We shall not renegotiate constitutional freedoms


This past week Kenyans have been treated to a tragic comedy of errors.

After a sustained media campaign against corruption in government departments, the government seems to have hatched a strategy predicated on the premise that all those pointing out the corrupt dealings are either opposition agents, or are in any case hell bent on toppling the government.

An Interior Ministry statement explicitly made these claims, and warned anyone making unsubstantiated allegations of corruption in government with dire consequences.

Soon after this stern warning, a journalist was arrested for purportedly publishing classified information.

The police demanded that he reveals the sources of his story that was based on a parliamentary committee hearing investigating the expenditure of over Sh3.7 billion in the Interior Ministry.

The journalist was eventually released in the middle of a media freedom campaign in which even media people in the office of the President came out on social media to declare that “sources are sacred”.


While many were caught off guard by these developments, some suspected it to be a choreographed distraction to take our minds off the corruption scandal narrative that had taken root across the country.

County governments are embezzling funds in innovative ways, overpricing basic items, purporting to purchase nonexistent things, registering multiple companies to tender for the same jobs and so on and so forth.

At the national government, reports from the Auditor-General and the Controller of Budget disclose a worryingly cavalier attitude towards public resources.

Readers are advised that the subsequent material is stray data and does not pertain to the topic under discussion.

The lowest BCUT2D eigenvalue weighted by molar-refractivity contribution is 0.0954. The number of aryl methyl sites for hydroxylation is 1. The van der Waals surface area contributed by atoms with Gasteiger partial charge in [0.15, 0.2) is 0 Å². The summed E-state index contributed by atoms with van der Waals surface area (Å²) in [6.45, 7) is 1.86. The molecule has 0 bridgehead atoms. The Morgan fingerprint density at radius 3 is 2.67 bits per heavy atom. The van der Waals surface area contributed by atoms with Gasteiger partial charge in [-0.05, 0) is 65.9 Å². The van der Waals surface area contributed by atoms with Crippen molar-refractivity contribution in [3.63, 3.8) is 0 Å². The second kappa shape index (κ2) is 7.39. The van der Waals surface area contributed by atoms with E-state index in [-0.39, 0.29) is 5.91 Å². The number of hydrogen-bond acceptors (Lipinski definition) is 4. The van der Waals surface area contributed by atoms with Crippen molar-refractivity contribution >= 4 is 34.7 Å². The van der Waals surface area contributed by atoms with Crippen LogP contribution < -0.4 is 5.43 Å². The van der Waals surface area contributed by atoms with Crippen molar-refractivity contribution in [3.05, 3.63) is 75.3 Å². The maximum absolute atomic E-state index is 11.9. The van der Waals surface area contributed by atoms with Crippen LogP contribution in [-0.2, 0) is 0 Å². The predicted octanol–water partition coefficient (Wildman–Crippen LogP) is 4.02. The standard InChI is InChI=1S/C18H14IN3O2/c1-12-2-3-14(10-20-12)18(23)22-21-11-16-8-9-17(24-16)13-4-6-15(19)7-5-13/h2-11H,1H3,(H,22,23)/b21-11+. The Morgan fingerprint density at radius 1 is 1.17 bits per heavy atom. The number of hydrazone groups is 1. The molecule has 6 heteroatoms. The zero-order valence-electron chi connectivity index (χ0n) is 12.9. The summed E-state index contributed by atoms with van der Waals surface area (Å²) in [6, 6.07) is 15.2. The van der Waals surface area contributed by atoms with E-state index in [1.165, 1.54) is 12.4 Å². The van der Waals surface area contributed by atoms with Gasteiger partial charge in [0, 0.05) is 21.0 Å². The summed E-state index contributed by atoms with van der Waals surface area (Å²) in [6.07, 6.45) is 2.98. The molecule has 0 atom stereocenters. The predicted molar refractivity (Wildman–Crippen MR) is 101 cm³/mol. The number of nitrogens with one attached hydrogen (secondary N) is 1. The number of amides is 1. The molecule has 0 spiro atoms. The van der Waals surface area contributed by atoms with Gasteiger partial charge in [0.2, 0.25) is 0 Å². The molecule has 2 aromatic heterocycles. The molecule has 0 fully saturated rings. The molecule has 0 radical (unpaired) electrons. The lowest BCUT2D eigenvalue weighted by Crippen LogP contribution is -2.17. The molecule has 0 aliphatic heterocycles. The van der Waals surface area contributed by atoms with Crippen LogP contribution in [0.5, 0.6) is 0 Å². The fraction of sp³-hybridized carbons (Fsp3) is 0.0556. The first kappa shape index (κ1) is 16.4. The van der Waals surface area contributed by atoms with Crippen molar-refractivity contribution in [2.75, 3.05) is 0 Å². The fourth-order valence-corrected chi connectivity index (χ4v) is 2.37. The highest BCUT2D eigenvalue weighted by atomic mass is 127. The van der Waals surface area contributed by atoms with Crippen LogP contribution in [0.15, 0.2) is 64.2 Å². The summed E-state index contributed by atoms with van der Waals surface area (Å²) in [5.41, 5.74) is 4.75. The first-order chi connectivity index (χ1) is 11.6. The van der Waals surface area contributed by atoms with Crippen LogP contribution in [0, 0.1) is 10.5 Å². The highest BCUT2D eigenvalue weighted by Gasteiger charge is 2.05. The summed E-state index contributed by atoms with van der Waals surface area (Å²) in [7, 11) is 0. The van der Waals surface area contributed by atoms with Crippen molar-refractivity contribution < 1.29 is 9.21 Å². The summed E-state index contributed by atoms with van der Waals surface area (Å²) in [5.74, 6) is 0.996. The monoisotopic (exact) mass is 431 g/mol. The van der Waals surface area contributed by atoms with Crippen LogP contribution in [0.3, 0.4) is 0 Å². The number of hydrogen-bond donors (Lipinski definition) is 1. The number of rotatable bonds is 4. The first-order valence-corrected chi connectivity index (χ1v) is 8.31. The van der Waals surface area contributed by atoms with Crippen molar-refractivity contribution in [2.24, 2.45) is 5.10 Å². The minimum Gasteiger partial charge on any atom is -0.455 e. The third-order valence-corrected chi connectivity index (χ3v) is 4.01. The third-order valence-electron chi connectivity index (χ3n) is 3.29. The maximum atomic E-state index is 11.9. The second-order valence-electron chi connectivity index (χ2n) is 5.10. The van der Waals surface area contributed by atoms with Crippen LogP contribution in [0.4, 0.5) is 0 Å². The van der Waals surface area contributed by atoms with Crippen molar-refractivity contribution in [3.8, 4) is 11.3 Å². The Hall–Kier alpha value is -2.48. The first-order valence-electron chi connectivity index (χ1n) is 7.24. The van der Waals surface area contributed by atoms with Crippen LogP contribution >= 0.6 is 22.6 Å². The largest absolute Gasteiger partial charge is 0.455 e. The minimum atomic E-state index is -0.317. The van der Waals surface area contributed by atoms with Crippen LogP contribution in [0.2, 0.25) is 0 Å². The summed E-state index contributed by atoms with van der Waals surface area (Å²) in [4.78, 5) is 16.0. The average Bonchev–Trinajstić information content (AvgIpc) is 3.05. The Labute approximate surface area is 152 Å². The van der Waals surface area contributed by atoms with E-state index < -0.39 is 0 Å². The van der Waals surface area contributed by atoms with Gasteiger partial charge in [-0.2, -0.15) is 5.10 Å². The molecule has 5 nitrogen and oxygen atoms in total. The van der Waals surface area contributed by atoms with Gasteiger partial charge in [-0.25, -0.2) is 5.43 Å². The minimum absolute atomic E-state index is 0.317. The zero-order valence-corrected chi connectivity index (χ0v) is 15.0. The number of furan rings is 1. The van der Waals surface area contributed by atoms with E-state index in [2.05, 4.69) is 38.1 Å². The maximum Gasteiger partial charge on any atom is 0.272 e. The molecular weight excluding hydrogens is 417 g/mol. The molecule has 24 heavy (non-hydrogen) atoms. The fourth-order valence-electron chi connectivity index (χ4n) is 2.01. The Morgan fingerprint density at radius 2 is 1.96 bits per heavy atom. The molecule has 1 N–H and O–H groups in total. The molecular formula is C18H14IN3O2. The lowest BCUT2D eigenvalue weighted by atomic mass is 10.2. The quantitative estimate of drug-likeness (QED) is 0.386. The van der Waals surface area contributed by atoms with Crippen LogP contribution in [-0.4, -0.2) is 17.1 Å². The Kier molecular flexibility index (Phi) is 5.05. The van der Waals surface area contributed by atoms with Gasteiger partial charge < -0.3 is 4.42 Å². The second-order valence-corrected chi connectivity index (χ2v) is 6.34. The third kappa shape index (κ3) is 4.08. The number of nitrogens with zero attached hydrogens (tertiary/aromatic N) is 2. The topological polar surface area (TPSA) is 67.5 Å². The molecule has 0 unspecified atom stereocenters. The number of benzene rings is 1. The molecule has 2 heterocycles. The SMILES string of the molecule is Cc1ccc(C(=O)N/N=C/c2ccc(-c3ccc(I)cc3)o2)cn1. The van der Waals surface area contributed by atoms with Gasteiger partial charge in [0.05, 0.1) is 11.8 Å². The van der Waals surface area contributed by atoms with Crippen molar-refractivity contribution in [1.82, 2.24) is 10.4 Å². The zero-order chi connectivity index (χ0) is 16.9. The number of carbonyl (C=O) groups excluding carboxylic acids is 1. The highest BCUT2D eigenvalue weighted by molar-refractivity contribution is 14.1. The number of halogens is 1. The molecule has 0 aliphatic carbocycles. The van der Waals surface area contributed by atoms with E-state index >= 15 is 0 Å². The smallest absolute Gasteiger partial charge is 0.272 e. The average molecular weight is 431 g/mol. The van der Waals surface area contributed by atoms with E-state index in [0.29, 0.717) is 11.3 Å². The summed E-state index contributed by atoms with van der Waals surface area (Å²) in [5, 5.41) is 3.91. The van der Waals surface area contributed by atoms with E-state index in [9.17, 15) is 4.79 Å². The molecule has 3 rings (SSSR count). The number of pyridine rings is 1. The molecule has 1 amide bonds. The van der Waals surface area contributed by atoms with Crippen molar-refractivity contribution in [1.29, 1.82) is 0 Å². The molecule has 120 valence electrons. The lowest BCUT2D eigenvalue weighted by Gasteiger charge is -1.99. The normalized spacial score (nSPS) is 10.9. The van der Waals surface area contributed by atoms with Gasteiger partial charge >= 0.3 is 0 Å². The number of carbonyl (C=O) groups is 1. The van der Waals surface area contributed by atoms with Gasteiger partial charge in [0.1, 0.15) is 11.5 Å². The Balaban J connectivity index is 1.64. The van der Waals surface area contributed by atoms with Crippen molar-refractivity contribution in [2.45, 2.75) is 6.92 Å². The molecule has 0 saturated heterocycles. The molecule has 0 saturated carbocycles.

The scale of plunder is unprecedented, and the thieves are becoming ever more brazen.

While the year began with some promise when some government officials were asked to “step aside” on suspicion of corrupt practices, it is ending on a sour note where senior officials accused of corruption are viciously fighting back with a considerable measure of success.


One would expect that the government prioritises the fight against corruption in order to stop the haemorrhage of public funds, especially in the context of the current government cash flow challenges.

Agencies involved in the investigation of graft would be expected to move fast and provide the necessary evidence to charge and convict all those found culpable in these mega scams.

The executive would be expected to be extremely intolerant of anyone involved in corrupt deals, and such individuals should actually be fired.

Unfortunately, instead of dealing with this ogre that threatens to destroy the hard earned economic gains we have made over the past decade or so, some people in the government seem to have hatched a scheme to distract Kenyans from these pressing challenges.

Sideshows such as the unconstitutional edicts from the Interior Ministry, and the arrest of journalists for reporting on our national concerns, fall into this category of distractions.

It is gratifying that the unconstitutionality in the Cabinet Secretary’s edict was appreciated even by officials working in the government’s own communications departments, who quickly disowned it.

The tragedy, however, is that the edict was made and even implemented in the first place.

The next unconstitutional edict might involve loss of lives, which is not possible to reverse as easily as an illegal arrest.

The message to the government, specifically the Interior Ministry, is that we shall not renegotiate our constitutionally guaranteed freedoms.